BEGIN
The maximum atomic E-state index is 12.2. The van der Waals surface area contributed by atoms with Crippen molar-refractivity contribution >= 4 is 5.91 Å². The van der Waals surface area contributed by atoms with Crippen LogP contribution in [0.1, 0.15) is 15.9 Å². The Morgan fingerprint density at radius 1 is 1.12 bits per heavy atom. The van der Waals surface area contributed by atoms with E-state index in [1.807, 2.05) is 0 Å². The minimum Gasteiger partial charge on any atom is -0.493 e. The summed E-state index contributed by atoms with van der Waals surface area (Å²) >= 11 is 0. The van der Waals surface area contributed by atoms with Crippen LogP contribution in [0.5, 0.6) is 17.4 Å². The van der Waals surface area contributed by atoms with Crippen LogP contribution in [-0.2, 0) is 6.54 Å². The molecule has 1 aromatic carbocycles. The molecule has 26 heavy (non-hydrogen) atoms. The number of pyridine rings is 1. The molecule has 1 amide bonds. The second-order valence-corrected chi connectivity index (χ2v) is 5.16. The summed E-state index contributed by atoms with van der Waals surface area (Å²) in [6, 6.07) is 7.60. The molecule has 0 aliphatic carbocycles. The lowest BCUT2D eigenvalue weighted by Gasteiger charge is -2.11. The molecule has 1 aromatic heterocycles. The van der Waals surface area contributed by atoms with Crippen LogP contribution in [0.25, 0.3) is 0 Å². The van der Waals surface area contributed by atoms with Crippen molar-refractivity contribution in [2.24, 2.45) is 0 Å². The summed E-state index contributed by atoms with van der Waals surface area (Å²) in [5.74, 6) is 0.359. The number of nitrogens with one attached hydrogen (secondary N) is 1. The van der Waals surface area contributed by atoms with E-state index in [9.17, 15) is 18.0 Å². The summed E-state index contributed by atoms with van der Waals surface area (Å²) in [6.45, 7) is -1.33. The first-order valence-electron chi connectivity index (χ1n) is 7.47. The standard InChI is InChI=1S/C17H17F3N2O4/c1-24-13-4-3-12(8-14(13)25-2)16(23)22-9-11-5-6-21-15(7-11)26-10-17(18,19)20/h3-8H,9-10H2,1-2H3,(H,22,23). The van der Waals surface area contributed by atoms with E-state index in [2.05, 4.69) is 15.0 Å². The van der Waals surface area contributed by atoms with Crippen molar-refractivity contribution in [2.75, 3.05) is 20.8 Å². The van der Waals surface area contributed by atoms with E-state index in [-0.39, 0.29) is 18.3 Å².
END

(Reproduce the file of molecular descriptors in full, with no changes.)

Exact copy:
The maximum atomic E-state index is 12.2. The van der Waals surface area contributed by atoms with Crippen molar-refractivity contribution >= 4 is 5.91 Å². The van der Waals surface area contributed by atoms with Crippen LogP contribution in [0.1, 0.15) is 15.9 Å². The Morgan fingerprint density at radius 1 is 1.12 bits per heavy atom. The van der Waals surface area contributed by atoms with E-state index in [1.807, 2.05) is 0 Å². The minimum Gasteiger partial charge on any atom is -0.493 e. The summed E-state index contributed by atoms with van der Waals surface area (Å²) >= 11 is 0. The van der Waals surface area contributed by atoms with Crippen LogP contribution in [0.5, 0.6) is 17.4 Å². The van der Waals surface area contributed by atoms with Crippen LogP contribution in [-0.2, 0) is 6.54 Å². The molecule has 1 aromatic carbocycles. The molecule has 26 heavy (non-hydrogen) atoms. The number of pyridine rings is 1. The molecule has 1 amide bonds. The second-order valence-corrected chi connectivity index (χ2v) is 5.16. The summed E-state index contributed by atoms with van der Waals surface area (Å²) in [6, 6.07) is 7.60. The molecule has 0 aliphatic carbocycles. The lowest BCUT2D eigenvalue weighted by Gasteiger charge is -2.11. The molecule has 1 aromatic heterocycles. The van der Waals surface area contributed by atoms with Crippen LogP contribution in [0.25, 0.3) is 0 Å². The van der Waals surface area contributed by atoms with Crippen molar-refractivity contribution in [2.24, 2.45) is 0 Å². The summed E-state index contributed by atoms with van der Waals surface area (Å²) in [5.74, 6) is 0.359. The number of nitrogens with one attached hydrogen (secondary N) is 1. The van der Waals surface area contributed by atoms with E-state index in [9.17, 15) is 18.0 Å². The summed E-state index contributed by atoms with van der Waals surface area (Å²) in [6.45, 7) is -1.33. The first-order valence-electron chi connectivity index (χ1n) is 7.47. The standard InChI is InChI=1S/C17H17F3N2O4/c1-24-13-4-3-12(8-14(13)25-2)16(23)22-9-11-5-6-21-15(7-11)26-10-17(18,19)20/h3-8H,9-10H2,1-2H3,(H,22,23). The van der Waals surface area contributed by atoms with E-state index in [2.05, 4.69) is 15.0 Å². The van der Waals surface area contributed by atoms with Crippen molar-refractivity contribution in [2.75, 3.05) is 20.8 Å². The van der Waals surface area contributed by atoms with E-state index in [-0.39, 0.29) is 18.3 Å².